Business Hong Kong Politics & Protest

‘Not clear, not open’: Ming Pao staff demand answers over sudden firing of respected editor

Former Ming Pao executive chief editor Simon Fung has said that the reason given for the firing of executive chief editor Keung Kwok-yuen “cannot convince the masses”.

Chief Editor Chong Tien Siong fired executive Keung at midnight Wednesday, with immediate effect, to “save resources.” In a column published on the newspaper’s website on Wednesday night, Fung said that the decision made him “feel sad for Ming Pao”, adding that Chong’s justification for the move “severely underestimates readers’ and staff’s intelligence.”

ming pao staff with Chief Editor Chong Tien Siong

Chief Editor Chong Tien Siong and staff. Photo: Ming Pao Staff Association.

A group of seven media unions said they were “deeply shocked” by the sudden firing of Keung, saying the reason given by the newspaper’s management was “far-fetched.”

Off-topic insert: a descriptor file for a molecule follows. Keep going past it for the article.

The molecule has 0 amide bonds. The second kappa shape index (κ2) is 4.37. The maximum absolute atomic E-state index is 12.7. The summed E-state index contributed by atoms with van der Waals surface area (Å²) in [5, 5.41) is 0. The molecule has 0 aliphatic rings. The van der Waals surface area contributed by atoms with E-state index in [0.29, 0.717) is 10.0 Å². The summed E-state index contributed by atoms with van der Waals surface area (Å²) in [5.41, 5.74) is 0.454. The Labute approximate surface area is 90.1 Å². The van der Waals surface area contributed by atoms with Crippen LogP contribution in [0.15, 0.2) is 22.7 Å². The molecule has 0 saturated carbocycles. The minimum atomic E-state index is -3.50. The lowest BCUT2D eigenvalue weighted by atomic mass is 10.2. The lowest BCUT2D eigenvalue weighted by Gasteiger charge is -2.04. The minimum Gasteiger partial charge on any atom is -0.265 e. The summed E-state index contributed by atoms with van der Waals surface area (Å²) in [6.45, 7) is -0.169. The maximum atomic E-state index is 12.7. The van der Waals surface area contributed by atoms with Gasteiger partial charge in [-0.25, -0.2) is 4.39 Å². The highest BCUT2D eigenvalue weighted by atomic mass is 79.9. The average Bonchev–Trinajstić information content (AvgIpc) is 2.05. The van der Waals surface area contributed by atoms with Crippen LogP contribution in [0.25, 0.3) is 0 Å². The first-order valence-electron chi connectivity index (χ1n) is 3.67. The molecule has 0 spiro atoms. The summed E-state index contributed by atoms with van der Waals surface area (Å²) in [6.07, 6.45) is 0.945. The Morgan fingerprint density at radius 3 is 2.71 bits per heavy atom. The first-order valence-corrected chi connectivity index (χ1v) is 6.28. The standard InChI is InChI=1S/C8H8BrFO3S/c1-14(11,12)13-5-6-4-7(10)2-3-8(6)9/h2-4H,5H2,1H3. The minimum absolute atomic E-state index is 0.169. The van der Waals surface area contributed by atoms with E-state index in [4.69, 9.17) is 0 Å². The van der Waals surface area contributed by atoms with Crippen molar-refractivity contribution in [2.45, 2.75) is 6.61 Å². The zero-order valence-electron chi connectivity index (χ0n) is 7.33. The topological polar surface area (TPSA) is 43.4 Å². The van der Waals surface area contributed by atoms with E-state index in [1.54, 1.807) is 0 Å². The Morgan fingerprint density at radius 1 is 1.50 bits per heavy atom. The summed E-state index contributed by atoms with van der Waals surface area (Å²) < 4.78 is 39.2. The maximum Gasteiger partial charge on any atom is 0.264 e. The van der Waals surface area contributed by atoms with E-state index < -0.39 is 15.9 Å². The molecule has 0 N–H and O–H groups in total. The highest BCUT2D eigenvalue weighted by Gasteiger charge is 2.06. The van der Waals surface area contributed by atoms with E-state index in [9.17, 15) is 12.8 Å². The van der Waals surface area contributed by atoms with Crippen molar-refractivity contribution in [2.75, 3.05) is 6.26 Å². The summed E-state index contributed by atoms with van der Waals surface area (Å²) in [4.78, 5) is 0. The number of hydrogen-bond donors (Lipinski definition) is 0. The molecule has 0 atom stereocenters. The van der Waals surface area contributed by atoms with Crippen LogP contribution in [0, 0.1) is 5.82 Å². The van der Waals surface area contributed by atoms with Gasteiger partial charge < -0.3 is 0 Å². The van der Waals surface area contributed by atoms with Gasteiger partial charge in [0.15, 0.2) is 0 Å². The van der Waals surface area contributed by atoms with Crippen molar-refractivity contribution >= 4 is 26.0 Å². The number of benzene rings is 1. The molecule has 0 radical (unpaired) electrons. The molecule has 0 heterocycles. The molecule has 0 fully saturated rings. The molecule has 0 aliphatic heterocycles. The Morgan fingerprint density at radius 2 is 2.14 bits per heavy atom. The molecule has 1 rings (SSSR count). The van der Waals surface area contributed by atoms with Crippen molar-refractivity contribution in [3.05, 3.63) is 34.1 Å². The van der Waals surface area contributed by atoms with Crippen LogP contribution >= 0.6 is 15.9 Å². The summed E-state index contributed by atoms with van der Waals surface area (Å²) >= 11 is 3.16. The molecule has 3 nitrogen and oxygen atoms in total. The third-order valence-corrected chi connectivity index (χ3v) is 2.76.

Staff demand explanation

Staff also questioned the reason for the termination at a staff meeting on Wednesday night. They pasted posters on Ming Pao headquarters building with the Chinese characters for “not clear and not open.”

not clear not open ming pao

“Not clear and not open.” Photo: Ming Pao Staff Association via Facebook.

Several tried to ask Chief Editor Chong why he had suddenly fired the executive chief editor. Chong did not respond and left the office, according to a Facebook post from the Ming Pao Staff Association.

Cartoonist protest

In Thursday’s print edition, cartoonist Wong Kei-kwan joked that he had simply drawn “a dot” in order to save on ink costs.

Zunzi

Cartoonist Zunzi in Thursday’s Ming Pao. Photo: 我係香港人.

Pro-democracy Civic Party lawmaker Alan Leong told RTHK  on Wednesday that the executive chief editor may have been fired because the newspaper wanted to please the Central government.

alan leong

Alan Leong. Photo: Wikicommons.

Pro-democracy ADPL lawmaker Frederick Fung also told RTHK that the dismissal was likely linked to the Panama Papers. Ming Pao on Wednesday published on its front page a set of stories related to Hong Kong politicians and businessmen named in the documents leaked from a law firm.

'Not clear, not open': Ming Pao staff demand answers over sudden firing of respected editor